Ugandan Batwa meet with government leaders in Kampala

Ugandan Batwa meeting with the Acting Chairperson of the Ugandan Human Rights Commission in Kampala, December 2009

Ugandan Batwa meet with government leaders in Kampala

In December 2009, the Batwa community in south-west Uganda and their own representative organisation, the United Organisation of Batwa Development in Uganda (UOBDU), continued their efforts to secure their rights by holding a series of meetings with local and national level government representatives.

In the last couple of years the Batwa in Uganda have been meeting regularly in an attempt to gain control of the advocacy strategies that are fought on their behalf and to ensure that they are the ones to lead and direct such strategies. As a result, Batwa representatives from every community in south-west Uganda are now in a position to actively take hold of their own advocacy and have been working to engage all stakeholders to raise awareness of their situation and to begin dialogue with government representatives.

At the start of 2009, the Batwa produced a Declaration calling on the government to address their dispossession of their ancestral lands. To reinforce the demands of the Declaration and owing to the failure of the government to provide a response, the Batwa decided to make their demands in person and travel to the capital Kampala to meet with government representatives.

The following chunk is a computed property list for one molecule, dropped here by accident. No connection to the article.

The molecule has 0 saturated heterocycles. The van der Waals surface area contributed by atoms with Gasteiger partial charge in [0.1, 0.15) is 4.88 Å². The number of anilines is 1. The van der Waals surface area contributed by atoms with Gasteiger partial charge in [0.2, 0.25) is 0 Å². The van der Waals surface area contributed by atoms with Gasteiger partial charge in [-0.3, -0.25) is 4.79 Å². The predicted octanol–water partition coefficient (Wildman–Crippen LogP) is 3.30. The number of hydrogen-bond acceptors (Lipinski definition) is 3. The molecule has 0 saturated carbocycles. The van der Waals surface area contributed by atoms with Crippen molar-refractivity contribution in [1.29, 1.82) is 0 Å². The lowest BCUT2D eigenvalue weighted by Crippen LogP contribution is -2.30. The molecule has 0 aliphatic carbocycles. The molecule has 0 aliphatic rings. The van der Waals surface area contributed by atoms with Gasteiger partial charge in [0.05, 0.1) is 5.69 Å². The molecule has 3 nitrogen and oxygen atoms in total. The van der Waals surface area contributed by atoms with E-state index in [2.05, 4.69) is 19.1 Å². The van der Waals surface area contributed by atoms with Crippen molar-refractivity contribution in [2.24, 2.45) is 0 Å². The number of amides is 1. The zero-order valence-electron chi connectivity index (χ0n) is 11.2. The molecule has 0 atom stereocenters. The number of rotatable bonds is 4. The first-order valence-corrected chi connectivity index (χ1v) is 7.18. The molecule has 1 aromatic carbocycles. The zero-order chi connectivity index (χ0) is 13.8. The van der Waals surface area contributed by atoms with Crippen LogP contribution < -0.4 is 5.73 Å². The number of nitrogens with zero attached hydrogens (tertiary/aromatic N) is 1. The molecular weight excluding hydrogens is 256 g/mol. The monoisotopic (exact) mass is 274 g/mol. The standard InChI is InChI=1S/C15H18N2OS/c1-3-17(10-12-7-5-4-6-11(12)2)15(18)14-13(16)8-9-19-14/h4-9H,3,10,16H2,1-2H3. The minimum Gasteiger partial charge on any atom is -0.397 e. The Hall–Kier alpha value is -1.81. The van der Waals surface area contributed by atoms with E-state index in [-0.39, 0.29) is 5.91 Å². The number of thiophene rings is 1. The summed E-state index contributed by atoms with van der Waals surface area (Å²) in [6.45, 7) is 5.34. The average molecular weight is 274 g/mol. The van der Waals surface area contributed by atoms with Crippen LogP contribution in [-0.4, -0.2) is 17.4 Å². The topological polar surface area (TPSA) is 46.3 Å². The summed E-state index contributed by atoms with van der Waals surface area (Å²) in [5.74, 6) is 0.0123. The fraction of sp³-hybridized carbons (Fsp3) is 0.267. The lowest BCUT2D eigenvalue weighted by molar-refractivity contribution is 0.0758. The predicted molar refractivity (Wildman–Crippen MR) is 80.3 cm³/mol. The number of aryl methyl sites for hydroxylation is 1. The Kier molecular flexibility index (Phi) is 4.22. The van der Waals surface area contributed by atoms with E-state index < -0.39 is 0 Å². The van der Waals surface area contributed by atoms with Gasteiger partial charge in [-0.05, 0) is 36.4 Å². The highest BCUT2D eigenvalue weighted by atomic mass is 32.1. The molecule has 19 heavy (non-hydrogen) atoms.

Although in Kampala for only two days, the Batwa were able to meet with representatives from the Ministry of Gender, Labour and Social Development, the Uganda Wildlife Authority and the Uganda Human Rights Commission. The latter agreed to visit south-west Uganda to report on the situation of the Batwa. These meetings were, in many cases, the first opportunity for the Batwa to personally discuss their situation with high-level members of government ministries and departments and signalled their attempts to personally hold these offices to account. It is hoped that in the coming months the Batwa will be able to maintain this momentum and make regular visits back to the capital to continue their advocacy at the highest levels.